New Fed Presidents Set to Speak, May Change the Dynamic of the FOMC
- New Fed Presidents both hint at need for higher rates
- New Fed appointments will not vote in contentious 2016
- Kashkari past comments on QE question the effort’s economic viability
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Two relatively new regional Federal Reserve presidents and FOMC members in turn are scheduled to weigh in on themes that have been key talking points for market participants: growth forecasts and monetary policy. Neel Kashkari from the Minneapolis Fed and Robert Harker with the Philadelphia Fed have not offered many official remarks in their new roles to suggest a lean on policy views going forward, but there have been public help shape the picture. It should be said that neither Kashkari nor Harker are voting members this year. However, their views will influence a changing consensus amongst the group and perhaps the minds of their voting colleagues.
Former Goldman employee and treasury department official Neel Kashkari has been appointed to lead the bank of Minneapolis this coming year. Although his official stance on monetary policy remains unknown, he is generally open about his criticisms on different aspects of economic growth and the Fed’s role. Unlike his predecessor Narayana Kocherlakota, Kashkari seems to have clear issues with overly aggressive monetary stimulus. His past comments on QE give voice to skepticism over its long-term economic impact. Further, recent comments on monetary policy have included criticisms of Japans movement into negative rates. Kashkari has openly stated he believes aggressive Fed monetary policy drives equity markets perhaps more than the economies they are intended to support. It is also worth noting that he led the bank bailouts after the GFC.
- In 2012, Mr. Kashkari criticized the Fed’s decision to start a second round of bond-buying. “At the end of the day, this is not going to lead to real economic growth,” he told CNBC at the time. “Unfortunately, it likely leads to an inflationary outcome.”(Bloomberg)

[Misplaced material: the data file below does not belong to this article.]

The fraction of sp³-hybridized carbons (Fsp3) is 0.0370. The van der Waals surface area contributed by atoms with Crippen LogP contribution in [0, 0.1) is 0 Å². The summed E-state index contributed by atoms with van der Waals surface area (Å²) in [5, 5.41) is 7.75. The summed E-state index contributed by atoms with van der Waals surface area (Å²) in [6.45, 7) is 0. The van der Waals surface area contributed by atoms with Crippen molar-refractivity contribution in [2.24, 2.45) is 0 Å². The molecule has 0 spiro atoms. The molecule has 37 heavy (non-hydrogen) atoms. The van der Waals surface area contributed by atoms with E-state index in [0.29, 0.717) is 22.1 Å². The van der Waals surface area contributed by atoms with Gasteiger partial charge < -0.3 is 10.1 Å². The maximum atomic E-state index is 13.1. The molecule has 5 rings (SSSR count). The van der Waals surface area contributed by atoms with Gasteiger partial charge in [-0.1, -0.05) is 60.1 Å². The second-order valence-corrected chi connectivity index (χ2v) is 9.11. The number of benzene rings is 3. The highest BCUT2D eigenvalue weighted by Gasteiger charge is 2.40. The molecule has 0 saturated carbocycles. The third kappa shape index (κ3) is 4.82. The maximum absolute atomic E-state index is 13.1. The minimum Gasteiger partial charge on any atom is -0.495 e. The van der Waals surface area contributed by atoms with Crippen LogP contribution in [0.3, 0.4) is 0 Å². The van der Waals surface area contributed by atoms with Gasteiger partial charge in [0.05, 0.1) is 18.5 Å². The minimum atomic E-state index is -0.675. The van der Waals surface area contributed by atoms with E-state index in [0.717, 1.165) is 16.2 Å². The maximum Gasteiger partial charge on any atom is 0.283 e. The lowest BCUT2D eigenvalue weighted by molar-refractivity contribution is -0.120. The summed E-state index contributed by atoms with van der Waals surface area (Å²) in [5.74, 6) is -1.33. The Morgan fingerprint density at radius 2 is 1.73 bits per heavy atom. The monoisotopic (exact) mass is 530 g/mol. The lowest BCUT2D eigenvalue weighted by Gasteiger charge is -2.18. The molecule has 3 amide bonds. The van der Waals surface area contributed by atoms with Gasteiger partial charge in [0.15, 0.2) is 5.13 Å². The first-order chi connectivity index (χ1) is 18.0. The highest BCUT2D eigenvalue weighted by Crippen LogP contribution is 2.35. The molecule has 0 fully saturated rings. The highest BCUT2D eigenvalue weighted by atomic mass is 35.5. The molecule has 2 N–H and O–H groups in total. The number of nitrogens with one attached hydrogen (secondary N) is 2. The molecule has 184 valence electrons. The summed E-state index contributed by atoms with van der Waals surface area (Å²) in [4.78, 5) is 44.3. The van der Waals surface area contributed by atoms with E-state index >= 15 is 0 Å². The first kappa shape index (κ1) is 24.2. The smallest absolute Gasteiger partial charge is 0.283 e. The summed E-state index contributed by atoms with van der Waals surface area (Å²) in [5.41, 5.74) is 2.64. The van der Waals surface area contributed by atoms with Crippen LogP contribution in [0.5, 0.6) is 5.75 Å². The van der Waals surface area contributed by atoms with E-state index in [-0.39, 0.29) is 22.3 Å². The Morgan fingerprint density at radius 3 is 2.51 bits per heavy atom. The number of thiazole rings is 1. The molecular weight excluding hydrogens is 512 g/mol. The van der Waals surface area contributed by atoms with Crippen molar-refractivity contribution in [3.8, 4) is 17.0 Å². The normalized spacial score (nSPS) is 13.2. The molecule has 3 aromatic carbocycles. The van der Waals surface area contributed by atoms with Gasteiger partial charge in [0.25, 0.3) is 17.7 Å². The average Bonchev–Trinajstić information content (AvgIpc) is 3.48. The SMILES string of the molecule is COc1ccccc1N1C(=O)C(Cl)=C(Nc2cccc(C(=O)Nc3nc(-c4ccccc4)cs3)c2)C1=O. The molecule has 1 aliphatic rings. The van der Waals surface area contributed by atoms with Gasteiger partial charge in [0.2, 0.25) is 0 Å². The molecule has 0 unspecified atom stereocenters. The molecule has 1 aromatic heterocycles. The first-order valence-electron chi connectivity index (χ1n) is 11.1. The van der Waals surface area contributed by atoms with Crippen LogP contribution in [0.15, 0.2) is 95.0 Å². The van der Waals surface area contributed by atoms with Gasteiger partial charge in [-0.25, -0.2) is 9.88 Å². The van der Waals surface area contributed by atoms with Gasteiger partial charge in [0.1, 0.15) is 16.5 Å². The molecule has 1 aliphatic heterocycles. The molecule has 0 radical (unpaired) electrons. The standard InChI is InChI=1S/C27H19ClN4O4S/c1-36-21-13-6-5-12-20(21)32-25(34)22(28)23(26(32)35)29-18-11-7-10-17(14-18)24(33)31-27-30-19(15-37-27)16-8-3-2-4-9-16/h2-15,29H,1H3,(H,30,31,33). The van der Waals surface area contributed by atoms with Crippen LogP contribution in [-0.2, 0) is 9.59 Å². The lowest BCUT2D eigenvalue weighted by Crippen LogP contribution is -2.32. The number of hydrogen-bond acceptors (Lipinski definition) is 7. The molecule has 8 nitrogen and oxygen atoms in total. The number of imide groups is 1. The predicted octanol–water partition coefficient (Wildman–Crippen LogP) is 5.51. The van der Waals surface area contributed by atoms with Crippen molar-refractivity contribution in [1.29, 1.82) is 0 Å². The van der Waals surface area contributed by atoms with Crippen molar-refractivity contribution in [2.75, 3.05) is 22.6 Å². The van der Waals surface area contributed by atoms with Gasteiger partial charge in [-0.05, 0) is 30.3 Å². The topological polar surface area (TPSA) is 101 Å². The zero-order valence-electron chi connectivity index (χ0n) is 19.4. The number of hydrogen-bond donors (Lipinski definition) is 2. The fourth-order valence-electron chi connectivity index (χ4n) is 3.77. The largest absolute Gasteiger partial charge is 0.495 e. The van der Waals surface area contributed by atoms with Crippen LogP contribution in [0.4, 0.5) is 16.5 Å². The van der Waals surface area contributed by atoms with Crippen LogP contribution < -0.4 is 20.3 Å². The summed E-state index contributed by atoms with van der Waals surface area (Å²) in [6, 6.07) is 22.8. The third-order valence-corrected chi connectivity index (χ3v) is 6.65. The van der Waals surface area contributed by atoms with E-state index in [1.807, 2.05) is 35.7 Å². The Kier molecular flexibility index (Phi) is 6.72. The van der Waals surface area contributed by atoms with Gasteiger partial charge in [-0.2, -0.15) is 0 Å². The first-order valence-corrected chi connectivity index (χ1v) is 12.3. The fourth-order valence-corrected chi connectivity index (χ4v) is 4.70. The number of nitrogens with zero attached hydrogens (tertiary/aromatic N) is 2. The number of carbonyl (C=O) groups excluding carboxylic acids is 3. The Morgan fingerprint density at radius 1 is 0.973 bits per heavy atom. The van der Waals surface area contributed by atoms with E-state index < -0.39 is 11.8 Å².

- He also has compared bond-buying to dosing the economy with morphine saying it “makes u feel better but doesn’t cure…”in a Twitter post in 2013 (Bloomberg)
The Federal Reserve’s Patrick T. Harker has recently joined the more hawkish leaning contingent. Along with Fed president Bullard, he made his position clear that rates should go higher sooner. He believes it is important to get in front of inflation, as well as maintain the credibility of the Fed. He also believes lower rates and an accommodative monetary policy for a prolonged period of time will only add to economic uncertainty. While being a strong proponent for higher interest rates, Harker has voiced his concerns over possible measurement issues due to the evolving nature of the modern economy, and has spoken on the variable profitability of high participation information companies.
- “Accordingly,I would like to see rates raised soonerrather than later. With an early start, we can better ensure that monetary accommodation is removed gradually and thatinflation returns to the Fed’s 2 percent targetsmoothly. My fear is thatthe Federal Reserve risks losing its credibilityand only adds uncertainty to the economic landscape the longer the Committee waits to begin normalizing policy.”
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